You present your Business Case for introducing Change Management with gusto and enthusiasm. After outlining the costs involved, alongside the benefits to the organisation, the board all nod their heads in agreement. “Great!” one says. “Just what we need!” says another. “Go do it.” the CEO instructs. They all pat you on the back as you walk out of the boardroom.
One month later you’ve trained your key team of sponsors and change agents in PCI, given presentations to project staff on Change Management, and the tools and guides are all ready. There’s a task at the top of your to-do list requiring your immediate attention: Get your senior executive team engaged. Right! No problem. You book a half hour appointment in your CEOs diary, only problem is he’s fifteen minutes late and he’s distracted with urgent manners on his mind.
“How’s the change management project?” He inquires.
“Great.” You respond. “And I’d like to discuss your role as a key sponsor.”
“You’ve got my whole hearted support.” He says. “I give you full remit to get this in.’ He stands up, shakes your hand firmly and then shows you the door. “Well done.” He says with enthusiasm as he shuts the door behind you. Sound familiar?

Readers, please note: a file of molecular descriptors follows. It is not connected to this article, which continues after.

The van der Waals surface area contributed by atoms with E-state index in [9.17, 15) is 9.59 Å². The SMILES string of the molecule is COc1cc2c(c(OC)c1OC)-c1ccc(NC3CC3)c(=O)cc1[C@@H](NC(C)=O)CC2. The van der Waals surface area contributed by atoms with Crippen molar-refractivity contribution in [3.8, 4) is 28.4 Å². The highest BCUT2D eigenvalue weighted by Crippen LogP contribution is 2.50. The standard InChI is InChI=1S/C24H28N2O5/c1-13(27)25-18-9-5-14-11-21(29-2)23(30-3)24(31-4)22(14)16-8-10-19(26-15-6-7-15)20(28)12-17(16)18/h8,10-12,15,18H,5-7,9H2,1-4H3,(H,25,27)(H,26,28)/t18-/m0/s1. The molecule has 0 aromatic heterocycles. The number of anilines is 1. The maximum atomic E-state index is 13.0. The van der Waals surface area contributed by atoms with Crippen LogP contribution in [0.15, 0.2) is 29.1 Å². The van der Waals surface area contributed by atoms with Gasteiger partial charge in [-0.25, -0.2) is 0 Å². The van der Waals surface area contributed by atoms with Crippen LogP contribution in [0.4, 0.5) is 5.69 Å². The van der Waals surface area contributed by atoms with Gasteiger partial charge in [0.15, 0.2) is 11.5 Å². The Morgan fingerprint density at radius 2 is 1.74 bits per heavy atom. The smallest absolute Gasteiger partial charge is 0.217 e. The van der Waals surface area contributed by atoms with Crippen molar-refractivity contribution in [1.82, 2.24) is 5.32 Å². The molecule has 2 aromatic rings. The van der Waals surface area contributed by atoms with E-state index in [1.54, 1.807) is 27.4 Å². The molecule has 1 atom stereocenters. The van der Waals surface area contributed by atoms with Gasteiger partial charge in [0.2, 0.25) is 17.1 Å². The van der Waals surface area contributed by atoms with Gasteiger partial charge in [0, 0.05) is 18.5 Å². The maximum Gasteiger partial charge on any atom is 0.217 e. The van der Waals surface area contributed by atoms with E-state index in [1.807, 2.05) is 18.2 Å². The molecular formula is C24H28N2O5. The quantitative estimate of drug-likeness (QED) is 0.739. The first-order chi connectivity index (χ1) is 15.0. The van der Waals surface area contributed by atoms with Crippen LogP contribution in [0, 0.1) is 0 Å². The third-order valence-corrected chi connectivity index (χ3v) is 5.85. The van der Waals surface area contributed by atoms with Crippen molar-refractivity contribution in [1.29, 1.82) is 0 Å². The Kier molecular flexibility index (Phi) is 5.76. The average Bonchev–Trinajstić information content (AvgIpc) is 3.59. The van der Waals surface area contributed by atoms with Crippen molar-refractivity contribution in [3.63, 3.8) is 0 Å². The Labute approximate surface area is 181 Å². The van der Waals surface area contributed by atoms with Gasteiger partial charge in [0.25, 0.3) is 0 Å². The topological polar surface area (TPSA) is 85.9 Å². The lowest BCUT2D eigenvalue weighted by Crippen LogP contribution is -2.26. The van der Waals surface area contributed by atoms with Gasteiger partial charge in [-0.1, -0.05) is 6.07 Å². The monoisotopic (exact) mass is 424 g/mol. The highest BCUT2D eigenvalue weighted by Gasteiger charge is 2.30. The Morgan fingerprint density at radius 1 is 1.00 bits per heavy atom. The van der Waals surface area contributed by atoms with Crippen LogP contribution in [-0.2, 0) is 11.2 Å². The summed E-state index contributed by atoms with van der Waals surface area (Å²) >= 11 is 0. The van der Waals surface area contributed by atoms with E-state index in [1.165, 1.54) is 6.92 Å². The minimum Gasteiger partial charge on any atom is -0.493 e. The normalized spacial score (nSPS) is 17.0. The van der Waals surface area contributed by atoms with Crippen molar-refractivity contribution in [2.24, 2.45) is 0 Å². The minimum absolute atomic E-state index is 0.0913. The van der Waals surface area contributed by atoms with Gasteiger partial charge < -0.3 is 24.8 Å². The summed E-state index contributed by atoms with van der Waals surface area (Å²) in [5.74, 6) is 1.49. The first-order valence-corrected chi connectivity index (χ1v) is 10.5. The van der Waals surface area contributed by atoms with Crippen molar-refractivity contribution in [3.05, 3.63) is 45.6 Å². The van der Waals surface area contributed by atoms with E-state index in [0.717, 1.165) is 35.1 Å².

One of the most commonly asked questions is “How do I engage my sponsors?” particularly those most senior in the organisation. Even the most seasoned change management expert hits this problem time and time again. Often your sponsor is your biggest advocate, loves change management and everything it stands for. It’s not that he doesn’t buy into it, in fact he probably agrees with it’s principles, it’s just that in the overall scheme of things, and on the scale of potential looming disasters, change management projects can often rate pretty low on the scale. And lets face it, although it’s a means to reduce risk and increase success of other projects, Change Management projects themselves rarely rate on the critical projects list.
Clearly you need an active sponsorship. Without it organisations struggle to get any project delivered with even moderate success. Change Management becomes a half-hearted implementation that is only referred to when people have the time available (which is rarely). It becomes a nice to have/a great idea at the time/lost under the ever growing lists of other critical projects. It’s also difficult to preach to others the importance of an active sponsor if you yourself don’t follow your own teachings.